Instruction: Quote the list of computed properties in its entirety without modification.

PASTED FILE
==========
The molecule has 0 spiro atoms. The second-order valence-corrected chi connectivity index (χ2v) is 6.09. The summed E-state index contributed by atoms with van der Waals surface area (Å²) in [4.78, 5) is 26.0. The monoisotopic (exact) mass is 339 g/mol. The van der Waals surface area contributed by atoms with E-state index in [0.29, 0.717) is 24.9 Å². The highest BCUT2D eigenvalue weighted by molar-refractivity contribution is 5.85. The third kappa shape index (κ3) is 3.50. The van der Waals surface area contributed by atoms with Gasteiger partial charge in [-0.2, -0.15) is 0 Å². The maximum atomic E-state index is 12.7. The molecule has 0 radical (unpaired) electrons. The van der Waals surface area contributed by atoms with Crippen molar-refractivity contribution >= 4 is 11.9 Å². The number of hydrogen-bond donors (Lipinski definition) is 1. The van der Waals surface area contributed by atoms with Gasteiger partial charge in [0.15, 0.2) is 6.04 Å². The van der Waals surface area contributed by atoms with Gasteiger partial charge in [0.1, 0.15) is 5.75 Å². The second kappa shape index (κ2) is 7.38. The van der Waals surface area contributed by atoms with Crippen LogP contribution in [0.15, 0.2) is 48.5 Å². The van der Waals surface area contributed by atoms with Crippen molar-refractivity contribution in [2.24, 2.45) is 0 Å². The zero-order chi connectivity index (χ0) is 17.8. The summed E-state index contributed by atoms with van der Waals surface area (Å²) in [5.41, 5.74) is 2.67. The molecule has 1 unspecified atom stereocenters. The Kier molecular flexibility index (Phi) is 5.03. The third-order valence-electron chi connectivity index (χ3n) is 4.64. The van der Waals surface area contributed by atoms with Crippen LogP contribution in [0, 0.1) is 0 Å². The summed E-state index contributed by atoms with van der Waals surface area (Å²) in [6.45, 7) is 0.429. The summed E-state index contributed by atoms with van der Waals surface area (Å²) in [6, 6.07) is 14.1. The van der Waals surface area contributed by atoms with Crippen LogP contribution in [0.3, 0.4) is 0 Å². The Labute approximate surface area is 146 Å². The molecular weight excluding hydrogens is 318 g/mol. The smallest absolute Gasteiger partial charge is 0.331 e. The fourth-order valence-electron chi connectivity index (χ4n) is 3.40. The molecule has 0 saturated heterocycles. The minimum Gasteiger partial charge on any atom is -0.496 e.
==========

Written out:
The molecule has 0 spiro atoms. The second-order valence-corrected chi connectivity index (χ2v) is 6.09. The summed E-state index contributed by atoms with van der Waals surface area (Å²) in [4.78, 5) is 26.0. The monoisotopic (exact) mass is 339 g/mol. The van der Waals surface area contributed by atoms with E-state index in [0.29, 0.717) is 24.9 Å². The highest BCUT2D eigenvalue weighted by molar-refractivity contribution is 5.85. The third kappa shape index (κ3) is 3.50. The van der Waals surface area contributed by atoms with Gasteiger partial charge in [-0.2, -0.15) is 0 Å². The maximum atomic E-state index is 12.7. The molecule has 0 radical (unpaired) electrons. The van der Waals surface area contributed by atoms with Crippen molar-refractivity contribution >= 4 is 11.9 Å². The number of hydrogen-bond donors (Lipinski definition) is 1. The van der Waals surface area contributed by atoms with Gasteiger partial charge in [0.15, 0.2) is 6.04 Å². The van der Waals surface area contributed by atoms with Gasteiger partial charge in [0.1, 0.15) is 5.75 Å². The second kappa shape index (κ2) is 7.38. The van der Waals surface area contributed by atoms with Crippen LogP contribution in [0.15, 0.2) is 48.5 Å². The van der Waals surface area contributed by atoms with Crippen molar-refractivity contribution in [2.24, 2.45) is 0 Å². The zero-order chi connectivity index (χ0) is 17.8. The summed E-state index contributed by atoms with van der Waals surface area (Å²) in [5.41, 5.74) is 2.67. The molecule has 1 unspecified atom stereocenters. The Kier molecular flexibility index (Phi) is 5.03. The third-order valence-electron chi connectivity index (χ3n) is 4.64. The van der Waals surface area contributed by atoms with Crippen LogP contribution in [0, 0.1) is 0 Å². The summed E-state index contributed by atoms with van der Waals surface area (Å²) in [6.45, 7) is 0.429. The summed E-state index contributed by atoms with van der Waals surface area (Å²) in [6, 6.07) is 14.1. The van der Waals surface area contributed by atoms with Crippen LogP contribution in [0.3, 0.4) is 0 Å². The Labute approximate surface area is 146 Å². The molecular weight excluding hydrogens is 318 g/mol. The smallest absolute Gasteiger partial charge is 0.331 e. The fourth-order valence-electron chi connectivity index (χ4n) is 3.40. The molecule has 0 saturated heterocycles. The minimum Gasteiger partial charge on any atom is -0.496 e.